3 August 2017

South Africa: Stephen McGown's Bitter Sweet Return Home

Photo: Gift of the Givers Foundation
Screenshot of a video released in December 2015 delivering proof of life for South African citizen Stephen McGowan. McGowan was abducted by al-Qaeda operatives in Mali during November 2011.

In a bitter sweet moment, the McGown family has thanked South Africans and the world for their support and prayers for the last five years when Stephen McGown was held captive.

McGown, who worked for Investec in the UK, was kidnapped in November 2011 by Islamist militants while touring in Timbuktu in Mali while he was on holiday.

He was taken along with Swedish national Johan Gustafsson and Hollander Sjaak Rijke, a Dutch citizen.

The trio were snatched from a restaurant in Timbuktu along with a German friend, who was killed immediately by the militants.

Rijke was freed in April 2015 by French special forces, while Gustafsson was released early this year.

After intense negotiations from the South African and Mali government, McGown was released on 29 July 2017.

Speaking to the media on Thursday, Stephen's father Malcolm said over the last five years the family has met a lot of good people who tried to comfort and help them get through the ordeal.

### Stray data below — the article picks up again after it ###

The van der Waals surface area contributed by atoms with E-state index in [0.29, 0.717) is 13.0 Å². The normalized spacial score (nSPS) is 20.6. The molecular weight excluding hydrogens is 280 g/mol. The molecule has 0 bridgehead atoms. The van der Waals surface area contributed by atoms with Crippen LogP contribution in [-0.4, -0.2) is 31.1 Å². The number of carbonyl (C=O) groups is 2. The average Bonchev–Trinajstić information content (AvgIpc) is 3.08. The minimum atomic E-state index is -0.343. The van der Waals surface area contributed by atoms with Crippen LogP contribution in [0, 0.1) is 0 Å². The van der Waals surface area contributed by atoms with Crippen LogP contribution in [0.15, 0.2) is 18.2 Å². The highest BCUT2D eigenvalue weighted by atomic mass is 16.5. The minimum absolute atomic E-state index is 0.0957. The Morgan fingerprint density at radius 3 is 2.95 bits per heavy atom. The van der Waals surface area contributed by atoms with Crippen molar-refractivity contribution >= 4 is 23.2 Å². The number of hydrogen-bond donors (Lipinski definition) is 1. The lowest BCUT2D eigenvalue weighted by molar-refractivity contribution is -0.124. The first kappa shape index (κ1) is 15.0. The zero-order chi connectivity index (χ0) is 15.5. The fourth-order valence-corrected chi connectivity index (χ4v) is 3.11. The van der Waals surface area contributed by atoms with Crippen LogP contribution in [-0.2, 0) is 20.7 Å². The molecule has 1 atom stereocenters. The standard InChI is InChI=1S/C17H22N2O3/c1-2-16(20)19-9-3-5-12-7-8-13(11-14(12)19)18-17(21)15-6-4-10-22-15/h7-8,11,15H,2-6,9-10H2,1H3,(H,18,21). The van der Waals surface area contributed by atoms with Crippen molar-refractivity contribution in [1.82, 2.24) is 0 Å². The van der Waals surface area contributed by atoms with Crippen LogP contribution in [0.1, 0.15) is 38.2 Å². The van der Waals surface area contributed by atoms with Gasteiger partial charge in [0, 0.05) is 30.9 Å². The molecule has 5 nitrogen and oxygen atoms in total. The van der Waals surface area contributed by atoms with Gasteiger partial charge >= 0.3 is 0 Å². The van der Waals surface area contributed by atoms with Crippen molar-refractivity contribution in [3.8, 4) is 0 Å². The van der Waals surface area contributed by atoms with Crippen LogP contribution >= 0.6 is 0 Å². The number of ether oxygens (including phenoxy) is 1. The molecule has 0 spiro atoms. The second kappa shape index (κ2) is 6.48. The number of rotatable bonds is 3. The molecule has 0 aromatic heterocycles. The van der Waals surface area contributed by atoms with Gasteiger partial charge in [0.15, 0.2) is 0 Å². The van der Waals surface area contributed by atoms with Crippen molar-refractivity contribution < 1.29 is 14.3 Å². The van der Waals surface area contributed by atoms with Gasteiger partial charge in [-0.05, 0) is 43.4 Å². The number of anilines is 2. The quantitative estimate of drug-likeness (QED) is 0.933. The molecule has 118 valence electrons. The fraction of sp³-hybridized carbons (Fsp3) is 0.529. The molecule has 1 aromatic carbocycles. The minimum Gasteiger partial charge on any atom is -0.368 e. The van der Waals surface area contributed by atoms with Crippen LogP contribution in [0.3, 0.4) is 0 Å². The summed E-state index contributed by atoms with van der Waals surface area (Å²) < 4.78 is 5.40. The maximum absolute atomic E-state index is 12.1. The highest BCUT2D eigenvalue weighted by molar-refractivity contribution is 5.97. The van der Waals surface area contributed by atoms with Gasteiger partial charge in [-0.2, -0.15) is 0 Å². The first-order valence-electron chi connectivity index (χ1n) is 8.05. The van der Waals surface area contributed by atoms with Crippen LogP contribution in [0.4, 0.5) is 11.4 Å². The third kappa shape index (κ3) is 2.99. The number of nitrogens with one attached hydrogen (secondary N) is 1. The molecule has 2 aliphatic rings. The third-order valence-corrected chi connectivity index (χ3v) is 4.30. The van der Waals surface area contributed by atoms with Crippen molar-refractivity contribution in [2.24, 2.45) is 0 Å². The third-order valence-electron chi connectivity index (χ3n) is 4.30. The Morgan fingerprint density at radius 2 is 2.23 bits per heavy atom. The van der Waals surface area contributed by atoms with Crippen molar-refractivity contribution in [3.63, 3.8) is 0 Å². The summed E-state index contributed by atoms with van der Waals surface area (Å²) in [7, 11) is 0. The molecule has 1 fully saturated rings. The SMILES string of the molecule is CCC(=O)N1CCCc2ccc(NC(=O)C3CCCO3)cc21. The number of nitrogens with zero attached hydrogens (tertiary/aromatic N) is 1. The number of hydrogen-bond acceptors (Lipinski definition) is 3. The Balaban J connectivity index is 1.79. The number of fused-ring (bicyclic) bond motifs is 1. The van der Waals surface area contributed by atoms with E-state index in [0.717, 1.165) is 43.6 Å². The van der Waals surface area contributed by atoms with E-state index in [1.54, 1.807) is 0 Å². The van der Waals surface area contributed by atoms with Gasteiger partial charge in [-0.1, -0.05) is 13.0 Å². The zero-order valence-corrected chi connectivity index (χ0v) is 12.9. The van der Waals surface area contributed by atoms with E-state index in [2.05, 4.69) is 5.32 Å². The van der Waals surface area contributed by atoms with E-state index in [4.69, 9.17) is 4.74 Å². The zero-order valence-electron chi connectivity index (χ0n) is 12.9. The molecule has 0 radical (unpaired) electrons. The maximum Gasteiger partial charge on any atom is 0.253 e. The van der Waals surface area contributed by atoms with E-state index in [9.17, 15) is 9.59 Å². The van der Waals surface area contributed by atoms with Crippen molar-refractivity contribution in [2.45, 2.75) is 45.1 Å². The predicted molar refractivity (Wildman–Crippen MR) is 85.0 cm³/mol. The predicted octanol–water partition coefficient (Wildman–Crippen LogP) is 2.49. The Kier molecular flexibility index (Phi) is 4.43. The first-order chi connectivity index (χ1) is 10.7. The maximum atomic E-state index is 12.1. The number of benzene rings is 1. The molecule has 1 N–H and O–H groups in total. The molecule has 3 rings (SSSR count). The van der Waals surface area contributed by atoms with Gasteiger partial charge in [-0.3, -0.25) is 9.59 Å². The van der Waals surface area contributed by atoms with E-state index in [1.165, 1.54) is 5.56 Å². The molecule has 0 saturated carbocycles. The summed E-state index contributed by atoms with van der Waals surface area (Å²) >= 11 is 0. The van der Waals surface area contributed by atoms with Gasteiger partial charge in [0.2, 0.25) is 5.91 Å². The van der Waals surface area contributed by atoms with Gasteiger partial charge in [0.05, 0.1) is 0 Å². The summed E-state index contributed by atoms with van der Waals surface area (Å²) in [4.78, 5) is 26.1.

"I would like to thank everyone for their prayers from around the world, the NGOs who helped us. I'd like to thank President [Jacob] Zuma and government for everything they've done to bring back Stephen," his father said.

Although he didn't wish this tragedy to happen to anyone, he assured citizens that the South African government would be willing to help.

Malcolm, who lost his wife to a chronic illness in May, tried to keep Beverly going while their son was in captive. "But things doesn't work out like how we would have wanted."

However, he assured South Africa that Stephen was well looked after and was in good spirits.

"It was a big surprise when I saw Stephen walk through the door. When I hugged him he felt as strong as before. I am very happy to report that my son is well and was well looked after. His mind seems as sharp as ever."

His visibly emotional wife Catherine said remaining hopeful and optimistic over the years has been a difficult test for her.

"It has been a very long time but I am pleased that this day has come. We often speak about hope but it's a funny thing to maintain yet it kept me going."

She said when Stephen walked in, he said: "Wow your hair has grown and then I said well your hair is longer than mine".

State Security Minister David Mahlobo said the nation needs to celebrate Stephen's return. "It has been very difficult but South Africa's special relationship between President Zuma and Mali's Ibrahim Boubacar Keïtawas was a game changer in the incident."

International Relations and Cooperation Minister Maite Nkoana Mashabane called on all South Africans to continue supporting him while allowing him the space and time he needs to adjust again.

Government said there was no ransom nor conditions attached to Stephen's release.

Both government and the family have conveyed their deepest gratitude to all the role players such as the government of Mali, NGOs and individuals for their efforts that eventually secured McGown's release.

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